Breath of the Wild is an exciting game for speedrunning, inspiring attempts before the game was released and early world records. The game's unique structure and pace is now bringing famous speedrunner Narcissa Wright out of retirement.
Narcissa Wright is a speedrunner best known for her work on games like Ocarina of Time and The Wind Waker. In 2014, she completed Ocarina of Time in 18 minutes, ten seconds. It was a world record at the time and thought to be unbeatable, although many glitches since then have allowed other runs to surpass it.
In 2016, Wright's life was full of change. She came out as a transgender woman and began to develop wrist injuries that led her to retire from full time speedrunning. Personal harassment lead her shut down her Twitch account temporarily as well.
There are people who continue to intentionally misgender her or toss invectives her way even now. With the release of The Legend of Zelda: Breath of Wild, though, Wright intends to return to streaming and speedrunning, starting as soon as the game's launch day.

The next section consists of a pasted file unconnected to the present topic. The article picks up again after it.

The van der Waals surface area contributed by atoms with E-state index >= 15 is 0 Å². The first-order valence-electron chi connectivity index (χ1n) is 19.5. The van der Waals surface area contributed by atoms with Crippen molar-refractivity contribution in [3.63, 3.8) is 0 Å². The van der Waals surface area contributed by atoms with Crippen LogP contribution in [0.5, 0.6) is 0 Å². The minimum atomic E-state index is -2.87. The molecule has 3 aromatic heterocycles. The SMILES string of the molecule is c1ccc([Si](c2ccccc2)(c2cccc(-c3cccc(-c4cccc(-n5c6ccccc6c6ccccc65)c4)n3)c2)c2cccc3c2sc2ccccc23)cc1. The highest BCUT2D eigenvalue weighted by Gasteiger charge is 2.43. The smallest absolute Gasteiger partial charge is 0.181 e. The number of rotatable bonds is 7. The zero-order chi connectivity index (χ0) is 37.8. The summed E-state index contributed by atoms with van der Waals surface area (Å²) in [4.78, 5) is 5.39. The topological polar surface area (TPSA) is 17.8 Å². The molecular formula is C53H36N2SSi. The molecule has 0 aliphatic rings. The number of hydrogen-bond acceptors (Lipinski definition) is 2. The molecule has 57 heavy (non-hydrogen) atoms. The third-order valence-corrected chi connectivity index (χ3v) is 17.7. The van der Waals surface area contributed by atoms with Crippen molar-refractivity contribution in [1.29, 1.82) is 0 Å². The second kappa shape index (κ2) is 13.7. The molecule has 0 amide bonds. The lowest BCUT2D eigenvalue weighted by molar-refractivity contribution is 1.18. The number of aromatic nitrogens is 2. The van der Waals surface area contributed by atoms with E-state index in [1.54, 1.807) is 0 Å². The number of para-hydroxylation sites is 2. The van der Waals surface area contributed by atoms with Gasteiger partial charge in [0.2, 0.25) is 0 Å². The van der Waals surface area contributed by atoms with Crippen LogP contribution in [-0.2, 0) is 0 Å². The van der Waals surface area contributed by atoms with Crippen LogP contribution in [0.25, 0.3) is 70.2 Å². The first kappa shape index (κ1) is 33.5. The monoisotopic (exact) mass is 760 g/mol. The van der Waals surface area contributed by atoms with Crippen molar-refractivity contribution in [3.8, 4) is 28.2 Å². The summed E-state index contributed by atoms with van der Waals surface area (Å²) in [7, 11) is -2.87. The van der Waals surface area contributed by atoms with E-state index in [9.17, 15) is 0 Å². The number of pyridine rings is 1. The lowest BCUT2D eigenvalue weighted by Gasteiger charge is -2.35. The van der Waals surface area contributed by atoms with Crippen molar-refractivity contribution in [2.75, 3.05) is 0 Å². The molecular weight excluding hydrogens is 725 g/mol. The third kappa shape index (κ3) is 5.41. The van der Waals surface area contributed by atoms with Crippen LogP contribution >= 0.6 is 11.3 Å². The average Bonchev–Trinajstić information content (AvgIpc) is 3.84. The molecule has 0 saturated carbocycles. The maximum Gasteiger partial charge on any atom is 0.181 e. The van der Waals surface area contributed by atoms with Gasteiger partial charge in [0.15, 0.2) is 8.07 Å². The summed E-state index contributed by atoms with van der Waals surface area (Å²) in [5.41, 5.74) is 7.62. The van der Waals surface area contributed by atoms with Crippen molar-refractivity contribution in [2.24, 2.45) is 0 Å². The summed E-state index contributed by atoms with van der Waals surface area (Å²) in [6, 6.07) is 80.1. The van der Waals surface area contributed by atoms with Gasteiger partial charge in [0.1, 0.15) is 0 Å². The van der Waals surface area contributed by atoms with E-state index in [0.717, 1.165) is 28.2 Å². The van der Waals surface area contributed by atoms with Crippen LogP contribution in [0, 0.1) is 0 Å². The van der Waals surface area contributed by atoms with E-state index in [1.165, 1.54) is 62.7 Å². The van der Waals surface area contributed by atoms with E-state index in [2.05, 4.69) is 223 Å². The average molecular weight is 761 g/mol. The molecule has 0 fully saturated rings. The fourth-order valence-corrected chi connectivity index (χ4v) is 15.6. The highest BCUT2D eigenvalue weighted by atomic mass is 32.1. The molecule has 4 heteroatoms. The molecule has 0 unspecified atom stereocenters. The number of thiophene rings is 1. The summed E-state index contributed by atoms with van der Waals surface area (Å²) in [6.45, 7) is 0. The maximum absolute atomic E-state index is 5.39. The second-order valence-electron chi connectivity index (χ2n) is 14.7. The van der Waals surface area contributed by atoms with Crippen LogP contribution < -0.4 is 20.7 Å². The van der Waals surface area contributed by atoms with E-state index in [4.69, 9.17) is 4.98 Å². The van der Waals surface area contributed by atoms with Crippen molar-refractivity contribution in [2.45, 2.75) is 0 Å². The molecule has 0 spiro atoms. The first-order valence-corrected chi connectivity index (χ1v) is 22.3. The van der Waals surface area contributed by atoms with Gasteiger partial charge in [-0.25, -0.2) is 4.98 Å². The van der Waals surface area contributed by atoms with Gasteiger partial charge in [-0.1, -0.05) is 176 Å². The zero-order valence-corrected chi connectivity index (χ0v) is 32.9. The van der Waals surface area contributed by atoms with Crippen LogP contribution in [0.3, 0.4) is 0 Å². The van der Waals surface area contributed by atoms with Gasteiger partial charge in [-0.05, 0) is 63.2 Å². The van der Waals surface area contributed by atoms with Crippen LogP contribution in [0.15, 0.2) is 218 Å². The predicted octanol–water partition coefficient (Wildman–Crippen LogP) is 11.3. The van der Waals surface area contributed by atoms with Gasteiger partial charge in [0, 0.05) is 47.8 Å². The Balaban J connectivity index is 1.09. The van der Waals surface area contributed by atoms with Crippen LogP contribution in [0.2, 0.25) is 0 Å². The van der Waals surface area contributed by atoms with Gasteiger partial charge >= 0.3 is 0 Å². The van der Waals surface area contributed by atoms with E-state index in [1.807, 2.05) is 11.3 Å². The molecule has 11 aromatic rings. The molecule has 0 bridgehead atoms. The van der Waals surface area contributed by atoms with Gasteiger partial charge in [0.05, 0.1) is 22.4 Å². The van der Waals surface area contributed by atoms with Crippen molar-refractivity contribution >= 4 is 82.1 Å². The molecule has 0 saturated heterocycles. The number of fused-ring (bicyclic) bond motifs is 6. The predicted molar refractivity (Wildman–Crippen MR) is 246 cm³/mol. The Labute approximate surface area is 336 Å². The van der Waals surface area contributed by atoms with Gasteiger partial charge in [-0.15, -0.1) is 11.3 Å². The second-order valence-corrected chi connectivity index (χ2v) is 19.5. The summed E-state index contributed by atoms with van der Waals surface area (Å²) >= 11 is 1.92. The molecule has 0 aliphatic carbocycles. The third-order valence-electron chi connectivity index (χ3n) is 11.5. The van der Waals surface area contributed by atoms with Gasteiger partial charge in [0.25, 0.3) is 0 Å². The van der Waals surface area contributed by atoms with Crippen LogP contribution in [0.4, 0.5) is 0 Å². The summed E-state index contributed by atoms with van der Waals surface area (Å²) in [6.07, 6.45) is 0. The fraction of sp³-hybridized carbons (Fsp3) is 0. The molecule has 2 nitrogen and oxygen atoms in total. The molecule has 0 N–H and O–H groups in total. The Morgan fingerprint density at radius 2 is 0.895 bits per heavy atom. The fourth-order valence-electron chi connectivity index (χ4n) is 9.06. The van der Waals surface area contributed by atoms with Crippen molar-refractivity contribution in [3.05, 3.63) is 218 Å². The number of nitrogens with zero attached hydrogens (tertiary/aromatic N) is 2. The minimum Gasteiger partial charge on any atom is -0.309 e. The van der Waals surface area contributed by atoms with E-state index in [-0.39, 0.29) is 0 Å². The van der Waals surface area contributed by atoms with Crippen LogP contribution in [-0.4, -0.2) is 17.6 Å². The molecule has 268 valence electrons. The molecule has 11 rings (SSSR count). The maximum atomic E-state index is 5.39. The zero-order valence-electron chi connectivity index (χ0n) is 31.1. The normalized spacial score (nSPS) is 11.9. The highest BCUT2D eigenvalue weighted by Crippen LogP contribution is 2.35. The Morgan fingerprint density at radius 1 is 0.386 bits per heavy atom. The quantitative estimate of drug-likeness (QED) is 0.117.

Her initial plan is to explore the game slowly, enjoying the journey, and discovering a route through the game, a process that some speedrunners started before release.
"I want to explore the world and understand more about the structure of the game," Wright told Kotaku. "I think that could lead into speedrunning."
Wright's forays into previous Zelda titles were demanding. Speedrunners put untold hours into games, working hard to perfect tricks and explore every potential pathway to help them complete the game as fast as they could. The looser structure of Breath of the Wild has caught her interest.
"I think that whole shakeup is awesome, removing the linearity," Wright said. "The fastest route will be relatively fast, and that doesn't take away from the rest of the game."
The first completed speedrun of the game clocked in at 3:39:39, and the game's community Discord has been thrumming with puzzle skips and route experimentation. For Wright, the process will initially focus on discovery and less explicitly on competition and leaderboards.
"I think I have what it takes to get a very good time," Wright said." But I don't want to necessarily be playing purely out of competitive spirit."
In spite of plans to return, Wright has concerns about her wrist injuries, which may limit how long she is able to stream the game.
"The wrist thing makes me nervous," Wright said. "I think it could lead to me feeling incredibly depressed, if I'm not able to really play that much."
Still, the return to Zelda provides an opportunity to find something of a new beginning.
"In 2016, things were tough. I was lashing out sometimes," Wright notes. "I just want to diffuse everything, bring back a more chill, comfortable stream and just have a wonderful time."